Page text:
Most people are a little uncomfortable during an intake with a divorce attorney. However, a lot of that can be avoided when you know what to expect. Keep in mind, not all divorce and family law firms are the same. But we’ll give you a general idea of what happens so you can feel prepared.
Agenda at Intake with a Divorce Attorney
Ideally, you can expect these five things to occur during an intake with a divorce attorney:
1. Establishing a Relationship
Perhaps the most significant aspect of the intake appointment, is that it’s your first opportunity to establish your relationship with your divorce attorney. It’s essential that you feel comfortable talking to your divorce attorney and that you can confide in him/her. We’ll go into more detail next week about the client-attorney relationship.
In addition, if possible, take a moment to introduce yourself to any other additional staff you’ll be working with, such as a paralegal, before leaving the intake appointment. Although paralegals can’t provide any legal advice or guidance, you save money by working directly with the paralegal on case matters such as scheduled court appearances, correspondences, and filings.
2. Completing the Engagement Letter & Fee Agreement (Contract)
The divorce attorney you meet with might refer to this as the client retention contract, the engagement letter, the representation and fee agreement, etc. Regardless of what the contract is called, it’s important that you’re able to review it with your divorce attorney, ask any questions you may have, and receive a personal copy for your records.
The contract sets forth the parameters of the client-attorney relationship, legal fees and service payments, client and attorney responsibilities, and other additional information regarding representation and firm policies.
Although the contract can be intimidating at first due to it’s length, it’s reassuring to have everything in writing and clear expectations from the start. If the divorce attorney doesn’t have a contract, his or her contract is extremely vague and short, or he or she is unwilling to sign a contract with you, this is a BIG red flag and consider looking for a different divorce attorney.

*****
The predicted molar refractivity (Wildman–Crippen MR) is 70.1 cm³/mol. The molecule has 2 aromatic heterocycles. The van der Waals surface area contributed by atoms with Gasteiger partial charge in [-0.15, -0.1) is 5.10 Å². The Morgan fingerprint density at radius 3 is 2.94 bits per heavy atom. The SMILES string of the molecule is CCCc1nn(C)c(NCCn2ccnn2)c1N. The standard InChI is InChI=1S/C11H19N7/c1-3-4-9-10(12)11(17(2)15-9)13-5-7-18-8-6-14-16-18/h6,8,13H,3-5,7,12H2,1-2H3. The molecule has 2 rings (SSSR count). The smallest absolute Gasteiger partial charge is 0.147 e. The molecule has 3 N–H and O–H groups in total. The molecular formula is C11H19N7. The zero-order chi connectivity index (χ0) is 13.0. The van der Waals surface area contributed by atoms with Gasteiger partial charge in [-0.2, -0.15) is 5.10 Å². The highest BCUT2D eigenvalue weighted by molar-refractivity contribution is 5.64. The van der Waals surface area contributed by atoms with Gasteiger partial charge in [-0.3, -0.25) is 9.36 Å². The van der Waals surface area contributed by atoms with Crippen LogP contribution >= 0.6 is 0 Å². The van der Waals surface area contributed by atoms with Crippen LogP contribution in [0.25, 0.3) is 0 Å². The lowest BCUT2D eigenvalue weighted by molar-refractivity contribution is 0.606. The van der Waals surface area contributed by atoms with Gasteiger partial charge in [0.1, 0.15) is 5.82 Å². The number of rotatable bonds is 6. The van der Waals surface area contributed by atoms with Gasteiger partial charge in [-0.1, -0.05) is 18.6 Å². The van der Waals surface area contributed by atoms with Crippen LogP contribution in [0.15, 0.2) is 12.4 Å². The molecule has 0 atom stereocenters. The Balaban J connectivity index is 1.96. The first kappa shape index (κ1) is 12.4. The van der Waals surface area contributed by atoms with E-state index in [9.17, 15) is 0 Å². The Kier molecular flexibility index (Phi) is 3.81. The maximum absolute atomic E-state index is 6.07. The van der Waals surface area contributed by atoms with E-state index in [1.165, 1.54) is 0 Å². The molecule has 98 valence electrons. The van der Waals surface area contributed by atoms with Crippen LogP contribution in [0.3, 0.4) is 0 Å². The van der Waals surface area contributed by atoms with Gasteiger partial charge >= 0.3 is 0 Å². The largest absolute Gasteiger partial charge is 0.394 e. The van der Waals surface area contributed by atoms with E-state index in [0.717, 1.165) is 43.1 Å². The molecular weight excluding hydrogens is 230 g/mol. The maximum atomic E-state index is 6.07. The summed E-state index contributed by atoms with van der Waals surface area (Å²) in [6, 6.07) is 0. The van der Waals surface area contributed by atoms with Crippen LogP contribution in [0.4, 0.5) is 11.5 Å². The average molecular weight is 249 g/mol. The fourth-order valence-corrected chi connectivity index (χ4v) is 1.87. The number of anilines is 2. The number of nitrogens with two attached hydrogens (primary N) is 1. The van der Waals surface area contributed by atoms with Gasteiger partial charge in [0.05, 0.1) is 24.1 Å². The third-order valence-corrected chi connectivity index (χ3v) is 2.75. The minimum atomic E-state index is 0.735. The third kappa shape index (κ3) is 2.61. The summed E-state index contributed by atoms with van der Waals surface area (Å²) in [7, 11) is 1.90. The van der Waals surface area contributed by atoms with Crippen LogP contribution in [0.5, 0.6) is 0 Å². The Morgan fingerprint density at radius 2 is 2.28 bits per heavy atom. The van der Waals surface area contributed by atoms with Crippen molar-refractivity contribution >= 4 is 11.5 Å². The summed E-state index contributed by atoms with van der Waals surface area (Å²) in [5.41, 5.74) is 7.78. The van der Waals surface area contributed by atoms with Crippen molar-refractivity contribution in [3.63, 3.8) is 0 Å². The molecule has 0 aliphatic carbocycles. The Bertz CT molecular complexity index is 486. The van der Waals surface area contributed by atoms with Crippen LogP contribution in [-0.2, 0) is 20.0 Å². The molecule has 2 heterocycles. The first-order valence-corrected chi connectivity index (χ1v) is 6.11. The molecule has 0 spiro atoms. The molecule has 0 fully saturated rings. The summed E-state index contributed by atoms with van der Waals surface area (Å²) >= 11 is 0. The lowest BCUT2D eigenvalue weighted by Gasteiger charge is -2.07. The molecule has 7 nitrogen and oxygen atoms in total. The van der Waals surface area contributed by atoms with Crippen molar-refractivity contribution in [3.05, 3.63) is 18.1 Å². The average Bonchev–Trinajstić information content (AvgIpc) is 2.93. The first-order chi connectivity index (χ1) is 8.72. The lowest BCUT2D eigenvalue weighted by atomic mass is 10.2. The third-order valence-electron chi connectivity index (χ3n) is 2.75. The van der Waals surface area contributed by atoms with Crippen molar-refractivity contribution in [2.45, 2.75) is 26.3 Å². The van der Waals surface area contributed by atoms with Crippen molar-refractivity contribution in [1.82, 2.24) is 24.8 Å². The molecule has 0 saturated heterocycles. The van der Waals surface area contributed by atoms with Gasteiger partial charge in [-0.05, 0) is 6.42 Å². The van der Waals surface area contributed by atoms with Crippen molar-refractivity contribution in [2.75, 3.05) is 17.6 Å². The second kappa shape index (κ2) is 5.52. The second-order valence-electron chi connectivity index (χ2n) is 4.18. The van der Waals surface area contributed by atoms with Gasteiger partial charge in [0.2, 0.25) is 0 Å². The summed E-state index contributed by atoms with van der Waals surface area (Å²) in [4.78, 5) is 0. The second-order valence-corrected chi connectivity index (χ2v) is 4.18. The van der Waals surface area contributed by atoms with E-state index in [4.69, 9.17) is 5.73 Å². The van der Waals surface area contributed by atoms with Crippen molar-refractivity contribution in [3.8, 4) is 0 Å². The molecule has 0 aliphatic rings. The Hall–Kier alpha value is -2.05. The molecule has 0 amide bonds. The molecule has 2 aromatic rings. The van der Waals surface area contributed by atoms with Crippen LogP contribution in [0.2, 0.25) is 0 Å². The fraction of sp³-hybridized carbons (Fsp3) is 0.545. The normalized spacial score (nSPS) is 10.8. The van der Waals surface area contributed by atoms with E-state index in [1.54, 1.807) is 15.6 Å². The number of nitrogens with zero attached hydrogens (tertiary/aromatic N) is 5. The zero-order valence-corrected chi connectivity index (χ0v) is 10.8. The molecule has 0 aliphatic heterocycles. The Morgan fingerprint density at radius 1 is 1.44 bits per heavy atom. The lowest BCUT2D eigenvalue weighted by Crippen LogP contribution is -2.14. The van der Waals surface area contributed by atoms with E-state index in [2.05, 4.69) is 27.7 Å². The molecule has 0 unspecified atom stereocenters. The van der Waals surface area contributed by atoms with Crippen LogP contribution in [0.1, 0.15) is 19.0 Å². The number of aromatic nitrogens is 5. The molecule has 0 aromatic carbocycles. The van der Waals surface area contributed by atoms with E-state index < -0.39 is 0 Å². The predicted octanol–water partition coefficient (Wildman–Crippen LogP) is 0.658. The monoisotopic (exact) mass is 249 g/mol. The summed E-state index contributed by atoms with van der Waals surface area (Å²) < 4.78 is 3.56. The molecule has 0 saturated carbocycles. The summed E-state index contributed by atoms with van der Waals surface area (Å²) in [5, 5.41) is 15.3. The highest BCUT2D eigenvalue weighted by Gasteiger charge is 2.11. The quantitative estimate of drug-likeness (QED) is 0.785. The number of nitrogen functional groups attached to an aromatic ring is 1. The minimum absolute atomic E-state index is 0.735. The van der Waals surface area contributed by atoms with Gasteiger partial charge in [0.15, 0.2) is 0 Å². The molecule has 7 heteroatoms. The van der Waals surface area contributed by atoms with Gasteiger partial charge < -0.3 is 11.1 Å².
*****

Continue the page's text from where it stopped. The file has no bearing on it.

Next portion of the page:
It’s important that you understand the contract before signing it. If there is anything you don’t understand, don’t hesitate to ask the divorce attorney.
He or she should be more than willing to explain and answer any and all questions. In addition, if a concern or question regarding representation and/or legal services isn’t addressed in the contract, bring it up and consider adding it to the contract before signing.
3. Depositing the Retainer
Work on your case will start and you’ll officially have representation when you and your divorce attorney have both signed and dated the contract, and you’ve provided the retainer.
Since we’ve discussed the retainer throughout this series (see links in the first paragraphs of this article for past posts), we won’t go into more detail here.
4. Discussing Divorce & giving Legal Guidance
Most divorce attorneys will collect information about you, your family and your spouse at the intake appointment. It’s not uncommon for the divorce attorney to ask you a wide-range of questions during the intake appointment.
Although it can feel invasive, it gives the divorce attorney an overview and helps him/her spot possible issues that may arise in your case. We’ll talk more about this in our post next week.
At this time, you can also bring up any other issues not yet discussed and seek legal advice on any pressing concerns or family matters. In addition, if you’ve been served with divorce papers or have any other previous court orders, your divorce attorney will review such documents with you at this time.
If you’re unable to bring these documents to the intake appointment for whatever reason, it’s essential that you and your divorce attorney still discuss such matters and that a plan is set in motion to get these documents as soon as possible.
5. Developing a Plan & Next Steps in Case
At the end of the intake with a divorce attorney, the client and divorce attorney should develop a plan for moving forward the case, based on the client’s specific situation, goals and preferences. Before leaving the intake appointment, the divorce attorney should clearly explain what s/he will be doing and what s/he will be needing from you.
For other divorce or family law questions, please consult the list to the left or the FAQ page. If you’re interested in retaining an attorney to help you, please feel free to contact my office for a consultation using the contact information on the left or the contact form on the Majeski Law home page. For Court rules, please click here.